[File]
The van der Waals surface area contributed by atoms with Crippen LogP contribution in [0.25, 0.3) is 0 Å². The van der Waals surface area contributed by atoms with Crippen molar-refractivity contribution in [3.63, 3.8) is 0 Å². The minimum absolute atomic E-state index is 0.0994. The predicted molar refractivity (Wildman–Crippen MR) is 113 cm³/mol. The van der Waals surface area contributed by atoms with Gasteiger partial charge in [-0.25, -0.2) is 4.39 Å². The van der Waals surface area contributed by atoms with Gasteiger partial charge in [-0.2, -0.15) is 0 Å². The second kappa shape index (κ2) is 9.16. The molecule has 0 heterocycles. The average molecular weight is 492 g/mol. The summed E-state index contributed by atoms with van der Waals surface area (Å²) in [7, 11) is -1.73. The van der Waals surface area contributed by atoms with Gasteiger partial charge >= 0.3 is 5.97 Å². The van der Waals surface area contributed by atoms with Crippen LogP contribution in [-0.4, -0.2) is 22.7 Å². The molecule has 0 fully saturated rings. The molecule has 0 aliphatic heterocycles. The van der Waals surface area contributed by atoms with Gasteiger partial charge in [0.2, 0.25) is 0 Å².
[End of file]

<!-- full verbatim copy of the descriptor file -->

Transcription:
The van der Waals surface area contributed by atoms with Crippen LogP contribution in [0.25, 0.3) is 0 Å². The van der Waals surface area contributed by atoms with Crippen molar-refractivity contribution in [3.63, 3.8) is 0 Å². The minimum absolute atomic E-state index is 0.0994. The predicted molar refractivity (Wildman–Crippen MR) is 113 cm³/mol. The van der Waals surface area contributed by atoms with Gasteiger partial charge in [-0.25, -0.2) is 4.39 Å². The van der Waals surface area contributed by atoms with Gasteiger partial charge in [-0.2, -0.15) is 0 Å². The second kappa shape index (κ2) is 9.16. The molecule has 0 heterocycles. The average molecular weight is 492 g/mol. The summed E-state index contributed by atoms with van der Waals surface area (Å²) in [7, 11) is -1.73. The van der Waals surface area contributed by atoms with Gasteiger partial charge >= 0.3 is 5.97 Å². The van der Waals surface area contributed by atoms with Crippen LogP contribution in [-0.4, -0.2) is 22.7 Å². The molecule has 0 fully saturated rings. The molecule has 0 aliphatic heterocycles. The van der Waals surface area contributed by atoms with Gasteiger partial charge in [0.2, 0.25) is 0 Å².